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Supreme Court calls on Parliament to make laws to regulate social media

image credit: https://www.flickr.com/photos/dskley/15741569401/in/photolist-pZ2E9Z-e1vZk4-6wiAMq-5pnm2t-75rLY-5NEG7-5QgeW4-e6Qxtc-cvL2c7-cCU7a-8sDYQr-pRSp6N-3FjPcz-49yeGD-4uVQ7-7871Ua-r65Y9W-3uMSYS-85zhf1-gg8Jt6-bvnVLS-doNnfg-5aZhoD-bnZozP-bnZn9e-bnZmQV-4RtAQQ-fA1on3-kdovHU-ajBZVZ-97aq7h-4RuVg8-6sjHji-6wo5vG-51VTvX-53YyZu-8idtba-4JcTzN-6xLTN7-bxQUGc-a9j9rx-beTdac-7KMTD4-8JPib7-5NB4K-84yYwn-rqUzy1-bnZoZk-55Gv8F-2z249e

Following the quashing of Section 66A of the IT Act, the Supreme Court of India this week suggested that there should be a new law to regulate social media to counter malicious and defamatory messages circulated online, reports The Times of India.

Justices Dipak Misra and Prafulla C Pant said Parliament should bring a new law to regulate the social media. “Section 66A was quashed because it was not properly drafted and was vague. We can ask Parliament to bring a new law. We have earlier also suggested Parliament to enact a law on other issues and we can suggest it to pass a legislation on this issue also,” the apex court said. The justices made the remarks while hearing a number of cases challenging the criminality of defamation laws.

In March, the Supreme Court struck down the controversial Section 66 A and declared it unconstitutional. Justice Rohinton Fali Nariman read that Section 66A makes no distinction on whether the communication has any impact on public order. The clear and present danger test and the public disorder test ought to be a prerequisite. What may be offensive to one may not be to another, what may be annoying to one may not be to another. That is what renders 66a unconstitutional and vague.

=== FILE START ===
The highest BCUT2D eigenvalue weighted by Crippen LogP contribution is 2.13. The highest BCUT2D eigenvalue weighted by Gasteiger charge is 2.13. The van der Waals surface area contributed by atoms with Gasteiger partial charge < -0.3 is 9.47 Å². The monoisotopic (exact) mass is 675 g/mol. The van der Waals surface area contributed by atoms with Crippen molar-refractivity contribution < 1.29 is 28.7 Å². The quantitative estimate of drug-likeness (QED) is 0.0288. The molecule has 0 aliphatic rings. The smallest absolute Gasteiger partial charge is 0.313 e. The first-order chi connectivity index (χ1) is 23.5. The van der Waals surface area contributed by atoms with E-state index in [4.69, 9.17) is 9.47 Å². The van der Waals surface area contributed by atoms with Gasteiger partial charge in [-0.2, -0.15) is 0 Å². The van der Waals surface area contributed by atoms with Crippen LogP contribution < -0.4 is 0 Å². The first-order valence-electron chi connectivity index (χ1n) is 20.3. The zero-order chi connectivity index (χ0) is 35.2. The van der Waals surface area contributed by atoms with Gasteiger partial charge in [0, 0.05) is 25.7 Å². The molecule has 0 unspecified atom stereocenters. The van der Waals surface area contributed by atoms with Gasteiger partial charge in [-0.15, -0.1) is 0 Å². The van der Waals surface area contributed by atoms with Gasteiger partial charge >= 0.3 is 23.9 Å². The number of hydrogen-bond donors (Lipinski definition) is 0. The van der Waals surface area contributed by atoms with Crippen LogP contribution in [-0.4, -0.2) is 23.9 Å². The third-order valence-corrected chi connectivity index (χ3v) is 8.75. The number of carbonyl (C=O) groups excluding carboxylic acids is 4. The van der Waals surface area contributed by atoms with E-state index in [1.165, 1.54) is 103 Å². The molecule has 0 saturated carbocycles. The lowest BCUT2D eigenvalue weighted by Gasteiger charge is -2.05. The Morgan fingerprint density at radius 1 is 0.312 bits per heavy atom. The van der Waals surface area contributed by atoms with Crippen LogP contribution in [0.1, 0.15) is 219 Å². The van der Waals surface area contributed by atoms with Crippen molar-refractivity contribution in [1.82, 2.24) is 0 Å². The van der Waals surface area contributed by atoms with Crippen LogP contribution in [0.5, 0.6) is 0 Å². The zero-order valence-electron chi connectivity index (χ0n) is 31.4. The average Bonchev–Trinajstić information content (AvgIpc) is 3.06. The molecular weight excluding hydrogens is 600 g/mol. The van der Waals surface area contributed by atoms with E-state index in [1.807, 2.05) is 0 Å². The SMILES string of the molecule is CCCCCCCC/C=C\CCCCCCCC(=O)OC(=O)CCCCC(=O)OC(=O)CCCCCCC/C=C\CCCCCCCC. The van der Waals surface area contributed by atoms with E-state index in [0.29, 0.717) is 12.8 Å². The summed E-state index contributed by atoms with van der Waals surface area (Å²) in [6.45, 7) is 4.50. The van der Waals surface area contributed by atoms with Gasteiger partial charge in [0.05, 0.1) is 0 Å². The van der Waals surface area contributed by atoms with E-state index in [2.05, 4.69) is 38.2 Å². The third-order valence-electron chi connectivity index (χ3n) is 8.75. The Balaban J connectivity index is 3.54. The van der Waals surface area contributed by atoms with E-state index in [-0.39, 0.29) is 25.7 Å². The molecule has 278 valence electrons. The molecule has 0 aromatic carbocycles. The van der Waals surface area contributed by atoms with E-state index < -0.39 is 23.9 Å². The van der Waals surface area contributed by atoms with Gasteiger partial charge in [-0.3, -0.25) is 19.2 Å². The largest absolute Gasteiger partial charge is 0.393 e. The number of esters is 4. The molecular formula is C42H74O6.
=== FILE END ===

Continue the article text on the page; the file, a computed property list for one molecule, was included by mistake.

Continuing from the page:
It’s also worth remembering that there were reports that the home ministry was seriously considering bringing back Section 66A of the IT Act, 2008 albeit in a slightly different avatar. The ministry had set up a committee to look into how national security concerns can be accommodated in the IT Act, now that Section 66A is no longer available. Representatives from the Intelligence Bureau, National Investigation Agency and Delhi Police were also part of the committee. This committee was expected to submit its report within a month’s time.

Arrests over “objectionable content” on Facebook still present

However, it needs to be pointed out that the police have still been arresting people over “objectionable content”on social networks. In July, eight persons in Uttar Pradesh were arrested in  two separate incidents for posting on Facebook. The persons booked under the sections 153B, 295A, 504 of the Indian Penal Code. The above sections deal with hate speech in the country as they sought to promote “disharmony or feelings of enmity, hatred or ill-will between different religious, racial, language or regional groups or castes or communities.”

MediaNama’s take

With due respect to the Supreme Court’s concerns over defamation and hate speech which occurs on social media, it needs to be pointed out that often on social networks, people share memes and forwards whose origin cannot be traced and sharing the post does not mean that a person wrote it or created it. Hence there is no way of proving that a person wrote the message. After all, ‘liking’ a post on Facebook is not the same as writing, speaking hate speech, it is merely endorsing a point of view.

Often persons in positions of power abuse free speech and use it to incite mobs into a frenzy. Perhaps the laws should take that into account while dealing with amendments to hate speech and defamation laws. The current laws are abused by those in power to suppress dissent. One only needs to look at the number of cases where people were arrested under Section 66A over the years.

Image credit: Flickr

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